According to Professor Hoskins of the University of Glasgow, social media could reinforce our memories and preserve them forever as iMemory. Digital archives are a tap-able digital storage centre that can be searched and re-experienced over and over again.
The earliest memory I have is of sitting in a buggy with a plastic covering. I was roughly two years old and I distinctly recall pressing my finger against the plastic as rain droplets pelted against the covering. According to Dr Duncan Banks; a lecturer with the Open University, childhood memories are rare, so this memory must have had enough impact for me to hold on to. In truth, I have always had a love of being in the rain and so in my own mind, I have reinforced this memory from my toddler years. Now in my 30s, I transgress to that time with acute fondness, although the memory could well be re-created as a ‘romanticized’ story to explain my happiness in the rain. So how reliable are our memories?
Digital Age Memories
New research into those growing up in a digital age, show that memories can be created in digital form as visually uploaded experiences. Due to search engines, email and social media, they are stored forever online. Professor Hoskins coined the phrase ‘iMemory’ to pay tribute to this evolution and life-long digital memory encapsulation. To have this tap-able storage, means that memories can be ‘searched’ and re-experienced in real-time. It also improves ‘reliability’ as there is visual proof the event took place.
Note: iMemory – Not to be confused with memory upgrades for digital devices like smartphones.
iMemory: A living digital archive
I have various videos of dance demonstrations; a snap-shot of me as ‘ballet, tap and modern dancing supremo’ at the age of 10-18. Generation X and Y will remember the special tapes that you could insert your video camera recordings into, or the hours it would take to transfer to a regular tape. Either way, as video players are practically taboo, my dance memories are now locked away in a private cupboard or box in the loft. Easily lost. Easily forgotten.
This is not the case with digital. Photos and videos can be stored online and accessed easily via accounts and downloads. Search engine searches are trickier, as newly uploaded files rise to the top and older files sink. But all in all, a digital archive is permanently available.
‘The faded and fading past of old school friends, former lovers and all that could and should have been forgotten are made part of a living archive of Google, Flickr, YouTube and Facebook ….. Digital media is not a benign extension of memory – rather we have lost control, we have given memory away.’ Professor Hopkins, University of Glasgow, Metro
As the quote above reminds us, some memories should be allowed to fade privately. As we age or our life situation changes, certain memories can cause pain or embarrassment. A former partner, best friend or deceased family member can ‘haunt’ us.
Still, many iMemories can be used as keepsakes, like this beautiful video composition for Jaxon. His Father took a daily photo of him from birth until the age of one. A fellow YouTube user turned them into this video as a kind gesture. It has been shared with the world and gained in excess of 23,000 views on YouTube. A memory ‘given away’ to strangers, who in turn can share it as I have done. Little Jaxon will not be able to fully appreciate this keepsake until he’s much older.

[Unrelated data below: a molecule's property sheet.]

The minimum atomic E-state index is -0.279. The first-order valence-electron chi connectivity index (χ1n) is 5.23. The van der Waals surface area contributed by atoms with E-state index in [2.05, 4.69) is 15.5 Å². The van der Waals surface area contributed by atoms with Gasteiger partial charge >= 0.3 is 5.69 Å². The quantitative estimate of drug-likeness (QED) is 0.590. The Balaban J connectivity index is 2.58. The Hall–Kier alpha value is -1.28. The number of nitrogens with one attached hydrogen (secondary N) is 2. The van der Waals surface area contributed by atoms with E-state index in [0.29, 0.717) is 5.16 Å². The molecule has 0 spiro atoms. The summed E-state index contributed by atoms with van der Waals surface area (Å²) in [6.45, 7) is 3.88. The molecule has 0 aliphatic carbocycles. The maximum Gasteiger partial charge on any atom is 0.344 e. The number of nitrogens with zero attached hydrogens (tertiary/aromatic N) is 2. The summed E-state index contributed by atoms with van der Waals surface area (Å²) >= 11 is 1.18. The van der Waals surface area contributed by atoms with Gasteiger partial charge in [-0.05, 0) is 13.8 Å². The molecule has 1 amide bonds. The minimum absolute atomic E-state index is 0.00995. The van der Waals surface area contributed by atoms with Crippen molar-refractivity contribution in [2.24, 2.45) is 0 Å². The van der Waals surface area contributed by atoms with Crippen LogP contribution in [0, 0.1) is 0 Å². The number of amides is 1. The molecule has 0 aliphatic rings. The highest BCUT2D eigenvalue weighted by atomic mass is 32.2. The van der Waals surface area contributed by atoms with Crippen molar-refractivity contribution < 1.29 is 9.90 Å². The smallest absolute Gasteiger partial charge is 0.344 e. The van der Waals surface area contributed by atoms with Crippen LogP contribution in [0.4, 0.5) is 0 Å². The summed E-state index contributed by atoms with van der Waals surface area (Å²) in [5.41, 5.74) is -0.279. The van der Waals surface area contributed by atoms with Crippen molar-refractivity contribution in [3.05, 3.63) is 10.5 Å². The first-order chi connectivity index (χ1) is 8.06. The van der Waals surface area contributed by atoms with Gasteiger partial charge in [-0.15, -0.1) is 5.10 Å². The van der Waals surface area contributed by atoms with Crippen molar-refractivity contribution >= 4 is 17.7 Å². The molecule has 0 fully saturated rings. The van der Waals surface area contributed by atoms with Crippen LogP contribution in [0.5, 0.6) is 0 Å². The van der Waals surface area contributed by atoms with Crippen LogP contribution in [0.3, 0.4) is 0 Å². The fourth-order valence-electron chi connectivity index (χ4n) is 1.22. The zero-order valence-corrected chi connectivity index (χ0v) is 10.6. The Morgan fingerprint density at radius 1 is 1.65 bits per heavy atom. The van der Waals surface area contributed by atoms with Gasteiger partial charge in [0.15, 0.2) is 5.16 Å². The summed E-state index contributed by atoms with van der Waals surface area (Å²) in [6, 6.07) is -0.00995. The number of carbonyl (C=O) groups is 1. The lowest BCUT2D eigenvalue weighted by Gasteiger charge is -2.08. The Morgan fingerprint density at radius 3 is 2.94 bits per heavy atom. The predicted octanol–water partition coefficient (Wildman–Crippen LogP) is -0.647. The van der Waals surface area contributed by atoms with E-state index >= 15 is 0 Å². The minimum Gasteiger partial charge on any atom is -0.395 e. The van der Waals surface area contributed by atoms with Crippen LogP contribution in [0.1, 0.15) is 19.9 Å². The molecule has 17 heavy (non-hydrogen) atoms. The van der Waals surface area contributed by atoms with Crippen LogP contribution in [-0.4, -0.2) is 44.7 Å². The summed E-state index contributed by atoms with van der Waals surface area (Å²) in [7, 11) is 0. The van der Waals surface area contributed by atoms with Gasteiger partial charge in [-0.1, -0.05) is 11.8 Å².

According to the Daily Mail, one in eight parents create a Facebook account for their baby. Some long before the birth to upload sonograms.
Should iMemories be public or private?
‘The advent of Facebook was as though we had all suddenly moved to live as Truman Burbank in The Truman Show, barely noticing, although being vaguely aware, that our every digital move is tracked….’Professor Hopkins, University of Glasgow, Metro
In the Truman Show, Truman’s whole life was broadcast as a live TV show. All of the people he interacted with and thought were family and friends were actually actors. He was completely unaware of being filmed.
Those of us partaking in digital communications are not controlled. We know that we are sharing information and what information we are sharing. What we may be unaware of is WHO is watching and HOW MUCH we are giving away. Each written message, image and video can be seen by friends, friends of friends and in cases, strangers.
Be aware that everyone can see if they want to
Over the course of my time on social media, I’ve heard about divorces and break ups, headaches and terminal illnesses, new births, affairs, successes and crying jags. From this collection of daily events, I have a deep connection to those I follow. Now, many of these are long-term friends and family members, but equally, many are people I have never met. I know intimate details of the lives of people I’ve never even spoken to.
iMemories and digital archives are becoming more publicly accessible with potential employers checking Facebook profiles before making hiring decisions and the rise of ‘creeping’ (digital equivalent of stalking). The line between private and public is severely blurred, hidden behind privacy settings, a desire to reach out to others and a misunderstanding of online.
This article first appeared on Tweakyourbiz.com.